There’s a lot to be confused about on this November’s ballot — opaque fundraising, complicated language, unclear outcomes. In a crowded field of confusion, Proposition 40 is one of the leaders in this election, because you have to think twice about voting for the outcome that you want. Tuesday morning on The California Report, host Rachael Myrow spoke with John Myers, political editor for Sacramento’s KXTV, to better understand the proposition.
To start off, Myrow pointed out that Prop. 40 is a referendum, which is different from an initiative.
Here’s the edited transcript of their discussion:
John Myers: A referendum is a different question for the voters, unlike an initiative, which asks the voters to create a law. A referendum asks, “Do you want to overturn an existing law? Do you support an existing law?” So, if you vote “yes” on Prop. 40, you are saying, “Yes, I support the existing law of political districts for the California State Senate.” We may remember that these were drawn by a citizens panel in 2011. A “yes” vote says, “Yes, I like the maps that the independent citizens group drew.” A “no” vote says, “No, I do not like them. I want them redrawn.” So this is a chance for people to weigh in on those maps that were drawn for the State Senate, one of the maps that they drew last year.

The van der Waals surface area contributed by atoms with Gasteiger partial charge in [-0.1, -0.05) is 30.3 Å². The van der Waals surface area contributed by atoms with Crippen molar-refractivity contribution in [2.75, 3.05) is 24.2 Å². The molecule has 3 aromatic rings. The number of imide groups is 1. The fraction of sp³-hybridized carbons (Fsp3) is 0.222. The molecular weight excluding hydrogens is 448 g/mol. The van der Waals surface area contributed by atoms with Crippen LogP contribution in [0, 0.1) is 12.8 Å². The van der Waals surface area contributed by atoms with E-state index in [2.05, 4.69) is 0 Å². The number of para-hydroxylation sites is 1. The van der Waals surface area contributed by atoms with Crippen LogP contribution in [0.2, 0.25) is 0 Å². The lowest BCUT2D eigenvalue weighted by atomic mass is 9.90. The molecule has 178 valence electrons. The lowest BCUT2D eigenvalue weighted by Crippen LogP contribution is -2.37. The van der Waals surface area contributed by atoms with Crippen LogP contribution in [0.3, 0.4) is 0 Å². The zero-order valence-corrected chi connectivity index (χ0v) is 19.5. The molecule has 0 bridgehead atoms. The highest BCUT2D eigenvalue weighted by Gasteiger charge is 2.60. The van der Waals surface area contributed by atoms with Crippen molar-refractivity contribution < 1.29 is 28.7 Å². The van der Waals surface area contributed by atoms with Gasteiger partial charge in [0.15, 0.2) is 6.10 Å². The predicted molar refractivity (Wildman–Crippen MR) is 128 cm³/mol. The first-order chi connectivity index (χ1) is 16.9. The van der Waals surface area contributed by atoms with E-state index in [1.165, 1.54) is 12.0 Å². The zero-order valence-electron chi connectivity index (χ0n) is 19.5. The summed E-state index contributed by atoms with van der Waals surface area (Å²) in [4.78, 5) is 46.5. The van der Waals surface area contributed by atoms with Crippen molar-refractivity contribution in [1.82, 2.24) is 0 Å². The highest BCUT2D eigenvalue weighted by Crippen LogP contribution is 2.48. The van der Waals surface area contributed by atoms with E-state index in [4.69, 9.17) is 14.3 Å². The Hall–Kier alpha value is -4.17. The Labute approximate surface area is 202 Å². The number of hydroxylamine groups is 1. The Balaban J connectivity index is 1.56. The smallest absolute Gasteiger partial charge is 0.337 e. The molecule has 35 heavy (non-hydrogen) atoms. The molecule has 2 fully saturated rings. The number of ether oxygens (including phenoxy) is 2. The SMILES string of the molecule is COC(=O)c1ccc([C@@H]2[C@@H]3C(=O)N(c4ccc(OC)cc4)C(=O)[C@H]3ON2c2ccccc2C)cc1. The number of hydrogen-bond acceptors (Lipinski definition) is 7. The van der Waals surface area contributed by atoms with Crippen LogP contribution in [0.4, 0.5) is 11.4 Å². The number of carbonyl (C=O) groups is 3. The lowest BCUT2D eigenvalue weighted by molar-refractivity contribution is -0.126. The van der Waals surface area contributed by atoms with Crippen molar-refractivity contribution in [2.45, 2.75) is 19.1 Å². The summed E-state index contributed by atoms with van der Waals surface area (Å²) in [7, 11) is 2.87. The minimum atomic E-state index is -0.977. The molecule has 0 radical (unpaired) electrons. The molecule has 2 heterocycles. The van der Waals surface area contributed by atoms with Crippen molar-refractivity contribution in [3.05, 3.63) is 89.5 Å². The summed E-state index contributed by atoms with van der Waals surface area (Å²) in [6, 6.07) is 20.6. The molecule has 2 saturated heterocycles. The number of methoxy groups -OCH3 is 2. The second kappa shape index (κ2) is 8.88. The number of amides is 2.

Rachael Myrow: It’s good that you mention that, because I think a lot of people think, “Wait a minute, didn’t the Citizens Redistricting Commission have to do with more than just State Senate maps?” But that’s specifically what Proposition 40 is talking about. Continue reading